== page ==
“Everyone needs a coach”, said Bill Gates as he opened one of his TED Talks on the importance of feedback and coaching.
When quizzed about the best advice he’s ever received, Eric Schmidt recounts, “You need a coach. Everybody needs a coach”.
These are just two of the many prolific high-performers who include coaching as one of the enablers of success.
Atul Gawande describes his personal realization of why coaching can make a critical difference in our lives:
Turns out, there are numerous problems in making it on your own. You don’t recognize the issues that are standing in your way or if you do, you don’t necessarily know how to fix them. And the result is that somewhere along the way, you stop improving.
Paul Dolan, Professor of Behaviorial Science at London School of Economics and the author of the bestselling book Happiness By Design, wrote:
Just as people have for years been employing personal trainers to help them get fit and lose weight, so too achieving goals can be accelerated by using an advisor or coach to apply similiar principles to success in life.
Today, there are countless inviduals who work with coaches to help themselves navigate challenges from the professional to the personal aspects of life. It may be referred to as life coaching or executive coaching, but the purpose is the same – to support the coachee in reaching the goal, with less suffering and more freedom.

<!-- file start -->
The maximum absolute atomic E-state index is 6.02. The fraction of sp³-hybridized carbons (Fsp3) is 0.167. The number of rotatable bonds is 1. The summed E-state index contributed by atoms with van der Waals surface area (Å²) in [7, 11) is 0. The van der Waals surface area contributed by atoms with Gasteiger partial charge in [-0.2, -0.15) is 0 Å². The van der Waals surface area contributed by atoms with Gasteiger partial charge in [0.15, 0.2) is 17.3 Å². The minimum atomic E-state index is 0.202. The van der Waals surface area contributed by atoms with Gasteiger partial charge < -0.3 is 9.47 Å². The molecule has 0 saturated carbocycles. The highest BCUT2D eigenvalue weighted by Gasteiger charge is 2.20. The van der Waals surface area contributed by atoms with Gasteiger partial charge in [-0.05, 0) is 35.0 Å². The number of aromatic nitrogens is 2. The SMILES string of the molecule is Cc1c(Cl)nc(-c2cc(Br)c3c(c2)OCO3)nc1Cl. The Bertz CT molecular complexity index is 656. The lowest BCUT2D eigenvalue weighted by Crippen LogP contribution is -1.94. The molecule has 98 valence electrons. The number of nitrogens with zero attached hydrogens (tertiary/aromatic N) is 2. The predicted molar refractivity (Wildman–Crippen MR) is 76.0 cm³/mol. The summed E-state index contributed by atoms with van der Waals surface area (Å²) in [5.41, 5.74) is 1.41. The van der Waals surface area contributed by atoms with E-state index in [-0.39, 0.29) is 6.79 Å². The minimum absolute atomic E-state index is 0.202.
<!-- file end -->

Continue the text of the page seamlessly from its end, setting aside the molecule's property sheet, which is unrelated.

It’s often said that “success leaves clues”. If that’s true, coaching seems to be a recurring clue that apparently figures in the lives of people such as:
- Oprah Winfrey
- Leonardo diCaprio
- Hugh Jackman
- Andre Agassi
- Serena Williams
- Bill Clinton
- Barack Obama
Their anecdotes can be quite easily found and have been replicated in many articles, so I will not elaborate on them here. But I will share this passage from Trillion Dollar Coach, by Eric Schmidt, whom I quoted at the beginning of this article:
In fact, it is often the highest-performing people who feel the most alone. They usually have more interdependent relationships but feel more independent and separate from others. Their powerful egos and confidence help drive their success but may be paired with insecurities and uncertainty. They often have people who want to be their friends for personal gain rather than for friendship. They’re human. They still need affirmation and to know they are appreciated.
This is why there is nothing wrong with people who seek coaching. In fact, they are often the ones with strength in character. This is true of both life coaching and executive coaching.
But what about you? You might wonder, how can a life coach help me?
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